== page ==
Malocclusion in Dallas, Treatment Explained by Our Top-Rated Orthodontist Dr. Darin Ward
Greetings from Dallas, Texas! Occlusion is the word used to refer to the way your teeth come together. Mal-occlusion is a term used to describe the teeth coming together in a way that is not ideal. Normally, teeth should be straight, properly aligned, with the upper teeth slightly overlapping the lower teeth. Typically malocclusions are named after the Dr. Ed Angle, the Father of modern orthodontics. The angle classification refers to the relationship of upper and lower 1st molars with Angle class I meaning they are properly aligned, Angle class II the lower teeth are back relative to the upper teeth, and Angle class III the lower teeth are forward compared to the upper teeth.
Although the angle classification is a descriptor of the specific tooth relationship of the upper and lower 1st molars, it is commonly used in dentistry to describe jaw relationships. Class I refers to upper and lower jaw properly related, Angle class II refers to the lower jaw back relative to the upper jaw, and Angle class III refers to the lower jaw forward relative to the upper jaw. This can be confusing and deceiving as the molar relationship can be described as Angle class I yet the jaw relationship can be referred to as Angle Class II.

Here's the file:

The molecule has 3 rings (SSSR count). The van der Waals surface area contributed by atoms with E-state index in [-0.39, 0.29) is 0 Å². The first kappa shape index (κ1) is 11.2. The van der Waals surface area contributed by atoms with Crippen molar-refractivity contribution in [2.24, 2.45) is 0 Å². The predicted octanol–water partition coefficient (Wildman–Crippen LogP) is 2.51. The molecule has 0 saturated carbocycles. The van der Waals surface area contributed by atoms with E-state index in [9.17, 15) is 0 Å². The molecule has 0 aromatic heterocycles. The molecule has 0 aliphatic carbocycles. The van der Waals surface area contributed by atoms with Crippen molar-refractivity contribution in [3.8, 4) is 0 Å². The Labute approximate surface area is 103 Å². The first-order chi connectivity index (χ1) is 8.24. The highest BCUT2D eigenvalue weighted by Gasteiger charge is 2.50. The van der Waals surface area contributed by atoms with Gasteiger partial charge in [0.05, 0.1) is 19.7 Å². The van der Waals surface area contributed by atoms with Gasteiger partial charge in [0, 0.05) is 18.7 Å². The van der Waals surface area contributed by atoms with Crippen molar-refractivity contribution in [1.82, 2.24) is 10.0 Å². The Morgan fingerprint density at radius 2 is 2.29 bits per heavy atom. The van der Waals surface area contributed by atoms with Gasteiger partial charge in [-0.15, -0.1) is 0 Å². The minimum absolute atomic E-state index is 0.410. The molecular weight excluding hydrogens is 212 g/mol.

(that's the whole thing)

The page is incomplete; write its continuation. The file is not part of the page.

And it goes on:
What Causes Malocclusion?
There are some risk factors for malocclusion, but most cases are caused by genetic factors or abnormal tooth growth. Some things, such as long-term pacifier or bottle usage, or injuries to the jaw can lead to a misaligned bite. Avoiding pacifiers after the age of 3 and curbing thumb-sucking in children may help avoid orthodontic issues.
To diagnose the condition, orthodontists run a series of diagnostics, taking into account these risk factors, to determine if malocclusion is present. Our orthodontist will examine how the bite fits together and the position of the jaw to check the type and severity of the malocclusion.
Benefits of Early Treatment
Treating malocclusion early is important to shorten the length of treatment and ensure that treatment is the most effective, as it is easier to adjust the bite and teeth in children.
If left untreated, malocclusion can lead to speech problems, face structure changes, and difficulty chewing or biting. Malocclusion can be treated with different types of braces, clear aligner therapy, and spacers. Oral surgery can also be used if necessary, including reshaping of the jaw bone.
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